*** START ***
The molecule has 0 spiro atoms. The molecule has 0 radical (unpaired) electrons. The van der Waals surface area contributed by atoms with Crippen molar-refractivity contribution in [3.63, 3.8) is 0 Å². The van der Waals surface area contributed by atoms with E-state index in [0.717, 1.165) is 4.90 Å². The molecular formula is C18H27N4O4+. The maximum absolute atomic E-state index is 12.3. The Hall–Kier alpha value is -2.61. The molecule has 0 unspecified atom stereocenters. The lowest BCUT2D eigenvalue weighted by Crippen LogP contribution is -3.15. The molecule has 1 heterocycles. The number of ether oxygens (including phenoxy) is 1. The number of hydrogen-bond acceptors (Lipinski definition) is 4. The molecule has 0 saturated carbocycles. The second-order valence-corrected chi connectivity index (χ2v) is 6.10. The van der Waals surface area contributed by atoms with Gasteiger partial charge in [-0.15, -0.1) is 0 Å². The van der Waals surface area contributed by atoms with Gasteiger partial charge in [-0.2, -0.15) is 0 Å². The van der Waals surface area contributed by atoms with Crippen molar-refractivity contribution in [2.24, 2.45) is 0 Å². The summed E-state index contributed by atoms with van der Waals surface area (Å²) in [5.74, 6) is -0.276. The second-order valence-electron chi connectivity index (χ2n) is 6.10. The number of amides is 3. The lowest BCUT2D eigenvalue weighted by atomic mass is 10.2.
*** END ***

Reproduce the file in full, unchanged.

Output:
The molecule has 0 spiro atoms. The molecule has 0 radical (unpaired) electrons. The van der Waals surface area contributed by atoms with Crippen molar-refractivity contribution in [3.63, 3.8) is 0 Å². The van der Waals surface area contributed by atoms with E-state index in [0.717, 1.165) is 4.90 Å². The molecular formula is C18H27N4O4+. The maximum absolute atomic E-state index is 12.3. The Hall–Kier alpha value is -2.61. The molecule has 0 unspecified atom stereocenters. The lowest BCUT2D eigenvalue weighted by Crippen LogP contribution is -3.15. The molecule has 1 heterocycles. The number of ether oxygens (including phenoxy) is 1. The number of hydrogen-bond acceptors (Lipinski definition) is 4. The molecule has 0 saturated carbocycles. The second-order valence-corrected chi connectivity index (χ2v) is 6.10. The van der Waals surface area contributed by atoms with Gasteiger partial charge in [-0.15, -0.1) is 0 Å². The van der Waals surface area contributed by atoms with Gasteiger partial charge in [-0.2, -0.15) is 0 Å². The van der Waals surface area contributed by atoms with Crippen molar-refractivity contribution in [2.24, 2.45) is 0 Å². The summed E-state index contributed by atoms with van der Waals surface area (Å²) in [5.74, 6) is -0.276. The second-order valence-electron chi connectivity index (χ2n) is 6.10. The number of amides is 3. The lowest BCUT2D eigenvalue weighted by atomic mass is 10.2.